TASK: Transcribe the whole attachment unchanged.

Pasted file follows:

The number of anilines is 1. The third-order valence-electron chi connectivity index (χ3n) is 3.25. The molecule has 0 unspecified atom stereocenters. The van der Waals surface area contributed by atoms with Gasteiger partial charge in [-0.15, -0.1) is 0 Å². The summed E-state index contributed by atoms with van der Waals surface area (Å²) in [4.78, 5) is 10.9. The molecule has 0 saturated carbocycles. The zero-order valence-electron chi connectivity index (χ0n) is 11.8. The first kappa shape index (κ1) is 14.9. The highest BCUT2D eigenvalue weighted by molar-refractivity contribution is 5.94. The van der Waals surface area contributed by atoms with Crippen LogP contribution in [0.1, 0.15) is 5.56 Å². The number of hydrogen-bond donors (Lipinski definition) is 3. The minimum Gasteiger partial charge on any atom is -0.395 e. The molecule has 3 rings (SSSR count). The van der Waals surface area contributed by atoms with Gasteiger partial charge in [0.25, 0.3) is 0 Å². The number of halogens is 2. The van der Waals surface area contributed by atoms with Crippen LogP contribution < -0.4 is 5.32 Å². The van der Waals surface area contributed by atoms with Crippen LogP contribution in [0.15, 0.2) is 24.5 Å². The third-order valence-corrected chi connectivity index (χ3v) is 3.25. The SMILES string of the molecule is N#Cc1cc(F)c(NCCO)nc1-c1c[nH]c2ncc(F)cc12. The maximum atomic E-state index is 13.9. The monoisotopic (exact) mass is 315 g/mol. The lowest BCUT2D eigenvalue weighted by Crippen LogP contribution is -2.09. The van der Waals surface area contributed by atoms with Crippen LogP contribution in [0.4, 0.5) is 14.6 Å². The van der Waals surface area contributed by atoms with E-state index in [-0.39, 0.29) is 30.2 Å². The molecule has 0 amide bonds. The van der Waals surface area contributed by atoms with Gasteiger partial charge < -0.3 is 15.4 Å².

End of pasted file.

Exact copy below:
The number of anilines is 1. The third-order valence-electron chi connectivity index (χ3n) is 3.25. The molecule has 0 unspecified atom stereocenters. The van der Waals surface area contributed by atoms with Gasteiger partial charge in [-0.15, -0.1) is 0 Å². The summed E-state index contributed by atoms with van der Waals surface area (Å²) in [4.78, 5) is 10.9. The molecule has 0 saturated carbocycles. The zero-order valence-electron chi connectivity index (χ0n) is 11.8. The first kappa shape index (κ1) is 14.9. The highest BCUT2D eigenvalue weighted by molar-refractivity contribution is 5.94. The van der Waals surface area contributed by atoms with Crippen LogP contribution in [0.1, 0.15) is 5.56 Å². The number of hydrogen-bond donors (Lipinski definition) is 3. The minimum Gasteiger partial charge on any atom is -0.395 e. The molecule has 3 rings (SSSR count). The van der Waals surface area contributed by atoms with Gasteiger partial charge in [0.25, 0.3) is 0 Å². The number of halogens is 2. The van der Waals surface area contributed by atoms with Crippen LogP contribution < -0.4 is 5.32 Å². The van der Waals surface area contributed by atoms with Crippen LogP contribution in [0.15, 0.2) is 24.5 Å². The third-order valence-corrected chi connectivity index (χ3v) is 3.25. The SMILES string of the molecule is N#Cc1cc(F)c(NCCO)nc1-c1c[nH]c2ncc(F)cc12. The maximum atomic E-state index is 13.9. The monoisotopic (exact) mass is 315 g/mol. The lowest BCUT2D eigenvalue weighted by Crippen LogP contribution is -2.09. The van der Waals surface area contributed by atoms with Crippen LogP contribution in [0.4, 0.5) is 14.6 Å². The van der Waals surface area contributed by atoms with E-state index in [-0.39, 0.29) is 30.2 Å². The molecule has 0 amide bonds. The van der Waals surface area contributed by atoms with Gasteiger partial charge < -0.3 is 15.4 Å².